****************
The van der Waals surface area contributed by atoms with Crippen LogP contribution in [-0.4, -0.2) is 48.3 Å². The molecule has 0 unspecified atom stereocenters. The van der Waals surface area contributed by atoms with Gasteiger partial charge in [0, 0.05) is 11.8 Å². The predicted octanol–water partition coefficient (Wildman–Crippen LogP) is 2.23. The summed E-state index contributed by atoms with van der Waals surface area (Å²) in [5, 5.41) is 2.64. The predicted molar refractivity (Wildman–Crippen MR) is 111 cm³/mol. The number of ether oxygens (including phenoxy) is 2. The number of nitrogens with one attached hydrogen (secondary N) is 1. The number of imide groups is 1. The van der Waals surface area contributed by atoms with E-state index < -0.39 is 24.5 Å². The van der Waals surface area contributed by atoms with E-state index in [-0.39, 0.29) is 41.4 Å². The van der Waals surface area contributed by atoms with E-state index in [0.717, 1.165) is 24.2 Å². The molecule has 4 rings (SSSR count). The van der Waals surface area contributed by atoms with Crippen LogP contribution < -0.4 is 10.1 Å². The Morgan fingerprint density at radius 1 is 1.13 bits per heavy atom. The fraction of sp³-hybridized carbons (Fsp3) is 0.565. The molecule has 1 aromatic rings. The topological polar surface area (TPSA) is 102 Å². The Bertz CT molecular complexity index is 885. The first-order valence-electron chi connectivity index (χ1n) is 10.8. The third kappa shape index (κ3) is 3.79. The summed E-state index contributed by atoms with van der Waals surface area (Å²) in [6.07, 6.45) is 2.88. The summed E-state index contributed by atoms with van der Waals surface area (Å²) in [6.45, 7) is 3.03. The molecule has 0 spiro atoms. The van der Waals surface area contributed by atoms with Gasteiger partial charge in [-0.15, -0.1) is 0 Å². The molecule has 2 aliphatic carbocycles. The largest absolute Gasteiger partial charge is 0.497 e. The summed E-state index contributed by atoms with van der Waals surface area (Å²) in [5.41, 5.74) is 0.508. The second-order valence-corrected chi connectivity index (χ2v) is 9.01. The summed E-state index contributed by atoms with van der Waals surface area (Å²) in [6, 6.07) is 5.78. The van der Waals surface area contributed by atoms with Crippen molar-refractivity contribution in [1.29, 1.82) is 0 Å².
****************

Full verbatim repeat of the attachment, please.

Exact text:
The van der Waals surface area contributed by atoms with Crippen LogP contribution in [-0.4, -0.2) is 48.3 Å². The molecule has 0 unspecified atom stereocenters. The van der Waals surface area contributed by atoms with Gasteiger partial charge in [0, 0.05) is 11.8 Å². The predicted octanol–water partition coefficient (Wildman–Crippen LogP) is 2.23. The summed E-state index contributed by atoms with van der Waals surface area (Å²) in [5, 5.41) is 2.64. The predicted molar refractivity (Wildman–Crippen MR) is 111 cm³/mol. The number of ether oxygens (including phenoxy) is 2. The number of nitrogens with one attached hydrogen (secondary N) is 1. The number of imide groups is 1. The van der Waals surface area contributed by atoms with E-state index < -0.39 is 24.5 Å². The van der Waals surface area contributed by atoms with E-state index in [-0.39, 0.29) is 41.4 Å². The van der Waals surface area contributed by atoms with E-state index in [0.717, 1.165) is 24.2 Å². The molecule has 4 rings (SSSR count). The van der Waals surface area contributed by atoms with Crippen LogP contribution < -0.4 is 10.1 Å². The Morgan fingerprint density at radius 1 is 1.13 bits per heavy atom. The fraction of sp³-hybridized carbons (Fsp3) is 0.565. The molecule has 1 aromatic rings. The topological polar surface area (TPSA) is 102 Å². The Bertz CT molecular complexity index is 885. The first-order valence-electron chi connectivity index (χ1n) is 10.8. The third kappa shape index (κ3) is 3.79. The summed E-state index contributed by atoms with van der Waals surface area (Å²) in [6.07, 6.45) is 2.88. The summed E-state index contributed by atoms with van der Waals surface area (Å²) in [6.45, 7) is 3.03. The molecule has 0 spiro atoms. The van der Waals surface area contributed by atoms with Gasteiger partial charge in [-0.15, -0.1) is 0 Å². The molecule has 2 aliphatic carbocycles. The largest absolute Gasteiger partial charge is 0.497 e. The summed E-state index contributed by atoms with van der Waals surface area (Å²) in [5.41, 5.74) is 0.508. The second-order valence-corrected chi connectivity index (χ2v) is 9.01. The summed E-state index contributed by atoms with van der Waals surface area (Å²) in [6, 6.07) is 5.78. The van der Waals surface area contributed by atoms with Crippen molar-refractivity contribution in [1.29, 1.82) is 0 Å².